Regenerative Medicine, Stem Cells, and Our Dog Lacey

Dr. Robert Parker
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Dr. Parker is a podiatrist and surgeon in Houston, TX who has been helping patients for more than 40 years.

There’s a reason dogs make such great pets. They fill our lives with joy and every day they prove their loyalty and companionship.

What dog owner wouldn’t go the extra mile and do everything they could to help their best friend?

That’s what Dr. Parker did for his wife’s dog, Lacey. And the results are just another example of what he could do for you if you suffer from foot or ankle pain. (Seriously.)

But before we explain, first things first. This is Lacey. Isn’t she just the cutest pupper you’ve ever seen? You know she is.

Parker dog

Who’s a good girl? YOU ARE, of course!

Unfortunately, near the end of last year Lacey was struggling with her mobility. In fact, in a very short time frame, she went from running and playing like a normal dog, to being almost completely paraplegic in her hind legs. Her right paw was totally paralyzed and dragging, while the left was so weak she couldn’t even stand.

Even with the aid of mobility harnesses and a wheelchair, Lacey still had an extremely difficult time getting around.

A Grim Diagnosis

Dr. Parker and his wife, Pam, took Lacey to see the veterinarian. Lacey was diagnosed with degenerative myelopathy—a bleak prognosis. At this point, the vet suggested putting Lacey down as a serious option. (In fact, the veterinarian knew all too well what we were going through—his own dog had succumbed to the same disease.)

However, as the vet was leaving, Dr. Parker noticed a “stem cell” treatment on the clinic door. And that got him thinking.

See, at Parker Foot & Ankle, we use stem cell derived growth factors from umbilical and amniotic tissue all the time to treat serious medical problems, including systemic nerve damage and disease. And the results have been incredible. Time and time again, we’ve used these procedures to restore health and function to damaged tissues and allow people to return to their more active former lifestyles.

Dr. Parker pulled the veterinary technician aside and asked about the stem cell treatment. Due to their mutual interest, the tech showed Dr. Parker the stem cell lab and talked a bit about the treatment.

Why wasn’t this suggested as a treatment option for Lacey? According to the technician, due to the low odds for success, it could not be ethically suggested by the vet.

However, we’ve seen this kind of treatment work for humans. And Dr. Parker was convinced it could work for Lacey, too. He and his wife were more than willing to give it a try.

Dr. Parker proposed that the veterinary surgeon perform the standard IV stem cell therapy, as well as add the stem cells locally with an injection near the spinal cord, where the nerves to the extremities exit focusing on the worse extremity that being the right. Although the veterinarian felt the odds of success were still less than fully encouraging, he agreed to perform these procedures.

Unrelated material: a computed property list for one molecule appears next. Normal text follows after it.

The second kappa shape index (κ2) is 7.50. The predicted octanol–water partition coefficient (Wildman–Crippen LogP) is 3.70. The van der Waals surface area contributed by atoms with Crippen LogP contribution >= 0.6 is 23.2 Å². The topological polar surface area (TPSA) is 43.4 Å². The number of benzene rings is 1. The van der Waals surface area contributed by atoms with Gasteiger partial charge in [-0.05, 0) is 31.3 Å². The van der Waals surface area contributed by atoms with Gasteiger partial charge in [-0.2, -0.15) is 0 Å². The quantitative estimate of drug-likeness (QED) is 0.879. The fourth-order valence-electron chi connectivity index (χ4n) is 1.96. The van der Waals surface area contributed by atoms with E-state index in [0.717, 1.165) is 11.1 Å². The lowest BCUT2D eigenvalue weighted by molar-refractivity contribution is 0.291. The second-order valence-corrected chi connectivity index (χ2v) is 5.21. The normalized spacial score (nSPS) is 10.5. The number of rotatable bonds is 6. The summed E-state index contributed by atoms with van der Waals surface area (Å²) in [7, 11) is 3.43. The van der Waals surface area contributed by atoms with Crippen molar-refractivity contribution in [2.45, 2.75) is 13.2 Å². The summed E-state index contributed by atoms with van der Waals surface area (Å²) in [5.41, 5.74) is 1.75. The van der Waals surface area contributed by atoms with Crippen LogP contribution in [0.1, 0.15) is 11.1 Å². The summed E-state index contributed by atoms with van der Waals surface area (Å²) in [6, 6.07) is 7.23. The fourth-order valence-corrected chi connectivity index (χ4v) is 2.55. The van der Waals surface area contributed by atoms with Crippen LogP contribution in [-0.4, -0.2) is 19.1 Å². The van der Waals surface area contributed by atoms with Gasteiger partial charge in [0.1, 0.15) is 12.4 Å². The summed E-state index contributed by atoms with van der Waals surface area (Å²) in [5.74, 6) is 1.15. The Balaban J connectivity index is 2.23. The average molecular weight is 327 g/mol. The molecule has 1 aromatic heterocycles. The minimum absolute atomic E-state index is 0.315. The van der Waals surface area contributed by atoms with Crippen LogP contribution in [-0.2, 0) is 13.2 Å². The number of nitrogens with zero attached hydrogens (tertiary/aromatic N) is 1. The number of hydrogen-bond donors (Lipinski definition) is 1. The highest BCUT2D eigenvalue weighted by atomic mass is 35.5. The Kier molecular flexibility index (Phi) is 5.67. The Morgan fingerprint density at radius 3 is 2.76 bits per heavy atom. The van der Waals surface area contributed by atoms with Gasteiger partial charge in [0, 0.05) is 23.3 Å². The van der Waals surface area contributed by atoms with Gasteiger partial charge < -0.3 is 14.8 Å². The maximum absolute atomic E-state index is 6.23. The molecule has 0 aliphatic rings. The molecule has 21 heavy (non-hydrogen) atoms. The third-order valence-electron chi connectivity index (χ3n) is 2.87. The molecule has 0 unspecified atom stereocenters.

dogA Remarkable Recovery

Lacey had her first treatment on New Year’s Eve—December 31, 2018—followed by a full 12-session therapy course.

And something incredible happened.

Within three weeks of her first treatment, Lacey was walking again. The right paw was still knuckling a bit, but the left was almost completely back to normal.

And as of March, she’s running and playing, completely free from functional disability. There’s only a tiny remaining “clipping” of the right hind foot that isn’t getting in the way of normal activity. Furthermore, the “clipping” is in face a form of drop foot and Dr. Parker is now in conversation with the veterinarian considering whether a nerve release procedure, similar to the surgery he performs for drop foot and in humans, could clear this minor clipping as well.

Now, there’s still a lot we don’t know here. It remains to be seen whether symptoms are gone forever, or if they return—and if so, how soon and how quickly. We don’t know whether she’ll need another stem cell infusion, or if one would even be worth the cost.

But let’s not lose sight of what has been accomplished. Lacey was paralyzed, and probably to the point where most dogs would be put down. Three months later, she’s running, playing, and enjoying a high quality of life. However long it lasts, we’re delighted to be able to spend this time with her.

What It Means For You

Now, dogs are dogs and people are people. Just because a treatment works for Lacey, or Fluffy, or Rover doesn’t mean it’ll work for you, too.

But having said that, our anatomy and physiology really aren’t so different. After all, there’s a reason nearly every breakthrough treatment available for you or me was, at one point during its development, tested for effectiveness and safety on animals. (In fact, the FDA actually requires it before approving any drug trials for people.)

In other words, we were confident that this treatment would be safe for Lacey and that, despite the low odds, it would really give her the best chance to recover and walk again. We were confident because we’ve seen up close what it can do for our patients.

And likewise, Lacey’s story should encourage you that, at Parker Foot and Ankle, we really can do incredible things to help you recover from chronic pain, neuropathy, and other conditions that were previously thought to be irreversible or would require surgery.

We treat our patients like family here. Just ask Lacey.

To schedule an appointment with the team at Parker Foot & Ankle in Houston, please give us a call today at (281) 497-2850.


 
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